The Craft Beer Awakening

Something remarkable is going on. Not in a way that makes headlines overnight and definitely not something you see on hoardings splashed across the streets, this is more of a discreet revolution, but in no way weak. One that is fought in neighborhood bars and pubs and one that will soon change the way you drink beer- forever. Beer, as you know it, is being re-invented. Silently.


In its history, India has had too much of a lot of things, but never in its past has it had this large a number of breweries and home-brewers making such a wide range of beers, beers that sometimes challenge you as a drinker and maybe at times, even pick a fight with your palate. Beers that question its very own definition as you once knew it. Beer is no longer the drink you have on days when you don’t feel like a whiskey.


Though it barely matters now, but it’s hard to put a finger on what or who started all this, maybe it was the stringent prohibition laws that govern our liquor policies today thatmust have pushed certain people to look at homebrewing as a hobby and make the beer they want to drink rather than rely on what is available. Or, it could have been a more selfish and opportunistic approach by a set of individuals wanting to make the first bar with fresh beer as theirUSP- it would petty and unfair to give theentire credit of this movement to either of them.I think it was the common dissent for the miserable beer scene here that pushed many of us to go ahead with our vision, imagination, capital and a bit of foolish optimism to start our own brewery- not in a rebellious or heroic manner but just because we gave that one extra f*** more about our beer back then- a habit that you see slowly forming with the drinkers now.


If you look at the US where this movement started probably 4 decades back, you will notice that theSab Millers and Ab-Inbevs are now acquiring craft breweries to help grow their market share which was more or less flat for the past 5 years. This sensibility comes after all the muscleand money they have put behind big budget ads trying to mock the craft beer movement. The beer industry in US today is roughly $106 Billion, out which craft beer accounts for $23 Billion and counting- just this, is almost 4 times the size of the entire Indian beer market which stands at just about $6 Billion (Yes, beers like Khajuraho, Kingfisher, Haywards, Godfather, inclusive)!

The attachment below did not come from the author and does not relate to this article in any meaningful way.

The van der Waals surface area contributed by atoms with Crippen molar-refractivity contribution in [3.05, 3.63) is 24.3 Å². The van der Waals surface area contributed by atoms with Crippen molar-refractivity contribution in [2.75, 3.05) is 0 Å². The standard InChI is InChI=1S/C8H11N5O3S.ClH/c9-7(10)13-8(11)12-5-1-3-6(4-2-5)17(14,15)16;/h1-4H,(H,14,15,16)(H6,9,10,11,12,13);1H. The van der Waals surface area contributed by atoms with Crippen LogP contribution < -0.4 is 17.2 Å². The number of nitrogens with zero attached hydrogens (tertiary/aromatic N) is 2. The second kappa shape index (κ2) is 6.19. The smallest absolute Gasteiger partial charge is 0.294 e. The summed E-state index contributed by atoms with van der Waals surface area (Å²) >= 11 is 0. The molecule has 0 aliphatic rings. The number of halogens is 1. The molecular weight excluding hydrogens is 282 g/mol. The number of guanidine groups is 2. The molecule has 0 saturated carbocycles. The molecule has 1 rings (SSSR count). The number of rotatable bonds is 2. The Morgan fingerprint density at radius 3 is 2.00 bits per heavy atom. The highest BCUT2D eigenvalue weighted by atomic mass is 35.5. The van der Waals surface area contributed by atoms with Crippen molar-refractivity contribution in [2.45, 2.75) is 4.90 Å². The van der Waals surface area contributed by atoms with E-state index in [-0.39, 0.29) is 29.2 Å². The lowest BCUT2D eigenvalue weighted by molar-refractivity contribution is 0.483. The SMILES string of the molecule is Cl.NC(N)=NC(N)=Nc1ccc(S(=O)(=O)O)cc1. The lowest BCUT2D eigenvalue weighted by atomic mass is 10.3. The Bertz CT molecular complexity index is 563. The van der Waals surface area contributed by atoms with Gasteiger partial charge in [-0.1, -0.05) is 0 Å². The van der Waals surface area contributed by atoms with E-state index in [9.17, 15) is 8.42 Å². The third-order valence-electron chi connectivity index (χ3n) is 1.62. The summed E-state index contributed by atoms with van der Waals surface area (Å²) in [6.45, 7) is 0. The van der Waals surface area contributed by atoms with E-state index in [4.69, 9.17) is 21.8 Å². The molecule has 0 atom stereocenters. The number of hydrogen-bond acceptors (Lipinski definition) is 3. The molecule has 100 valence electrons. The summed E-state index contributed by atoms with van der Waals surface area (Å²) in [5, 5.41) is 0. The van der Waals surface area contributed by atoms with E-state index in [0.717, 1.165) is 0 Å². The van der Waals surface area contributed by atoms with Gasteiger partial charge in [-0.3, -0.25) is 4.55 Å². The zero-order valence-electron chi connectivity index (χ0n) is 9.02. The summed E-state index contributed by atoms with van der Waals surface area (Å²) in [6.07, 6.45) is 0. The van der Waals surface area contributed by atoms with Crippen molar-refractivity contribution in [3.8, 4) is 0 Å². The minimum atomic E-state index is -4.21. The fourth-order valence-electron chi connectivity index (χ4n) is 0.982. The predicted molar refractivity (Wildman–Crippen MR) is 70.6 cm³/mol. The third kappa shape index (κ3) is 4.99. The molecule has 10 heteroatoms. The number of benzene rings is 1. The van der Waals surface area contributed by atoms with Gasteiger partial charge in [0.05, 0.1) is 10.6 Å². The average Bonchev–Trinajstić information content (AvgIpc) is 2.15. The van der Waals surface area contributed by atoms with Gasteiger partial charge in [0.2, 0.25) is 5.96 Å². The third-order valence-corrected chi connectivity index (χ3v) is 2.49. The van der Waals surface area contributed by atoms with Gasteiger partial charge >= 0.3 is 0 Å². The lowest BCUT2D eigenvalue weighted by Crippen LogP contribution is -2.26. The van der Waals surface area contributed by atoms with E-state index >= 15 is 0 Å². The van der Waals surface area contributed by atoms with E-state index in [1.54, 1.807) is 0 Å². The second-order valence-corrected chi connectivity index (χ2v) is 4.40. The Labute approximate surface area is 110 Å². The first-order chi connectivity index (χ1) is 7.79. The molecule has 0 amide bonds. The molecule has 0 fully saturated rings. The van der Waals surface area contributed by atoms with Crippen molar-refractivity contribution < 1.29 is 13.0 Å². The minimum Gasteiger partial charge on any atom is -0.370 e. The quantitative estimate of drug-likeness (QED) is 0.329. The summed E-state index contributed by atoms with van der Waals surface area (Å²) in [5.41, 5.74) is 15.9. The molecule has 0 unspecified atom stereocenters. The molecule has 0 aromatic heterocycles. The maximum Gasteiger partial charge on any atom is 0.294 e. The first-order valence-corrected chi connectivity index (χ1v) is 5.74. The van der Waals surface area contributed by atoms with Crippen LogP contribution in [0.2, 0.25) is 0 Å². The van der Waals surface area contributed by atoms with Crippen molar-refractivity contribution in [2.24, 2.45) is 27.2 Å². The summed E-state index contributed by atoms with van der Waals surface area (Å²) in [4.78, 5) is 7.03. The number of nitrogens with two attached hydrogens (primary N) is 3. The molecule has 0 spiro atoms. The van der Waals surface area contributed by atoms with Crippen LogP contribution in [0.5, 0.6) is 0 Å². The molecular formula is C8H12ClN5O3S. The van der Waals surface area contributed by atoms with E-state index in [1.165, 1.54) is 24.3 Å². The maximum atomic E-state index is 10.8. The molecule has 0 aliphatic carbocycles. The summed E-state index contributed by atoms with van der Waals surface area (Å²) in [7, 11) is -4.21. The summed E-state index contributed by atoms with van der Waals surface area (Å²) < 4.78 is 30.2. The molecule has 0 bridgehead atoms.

Today, it’s tough to fit the number of home-brewers in the country on a single WhatsApp group, a couple of years back; you could count them on your fingers. They organize tasting sessions which include a variety of beers from an easy going grilled pineapple saison to a more robust biere-de-garde and everything in between that you could possibly imagine, if only you knew any better.


Beer in India today is individualistic, it’s democratic, it has got a voice, personality and maybe even some balls. It’s being made by a very real set of men and womenwho live their brand on a daily basis, unlike the faceless corporations of the past that tricked you all this while, using HD pictures of swimsuit models into believing that the product they are making was beer. The stage has been set, and today, the brewers are finally the hero of their own show.


Flashback a couple of years, if you were a beer drinker and stepped out to drink good beer- your only option was to drink vodka, because on one hand you could drink the heavily discounted yellow-fizzy-watery-lowest common denominator-liquid packaged as beer, sold to you by an out-of-your-reach sexy little thing in a bikini, holding it somewhere between her chest if not her legs while on the other hand your option was to pay through your nose for beers which had probably expired by the time they got to you. To make this worse- even what was being imported back then was the same yellow fizzy liquid from another country with maybe an even more out-of-your-reach Latina model this time. Good, artisanal and delicious beer just wasn’t accessible. Today, importers like Riday of Yeast India Co. are bringing in beers like Erdinger, Trooper & Hobgoblin, knowing very well the limited amount of people it caters to, but you ask him and he’d say thatit’s not as much of a deterrent as it is sheerpromise of the market potential India has for such beers. As I said earlier- foolish optimism.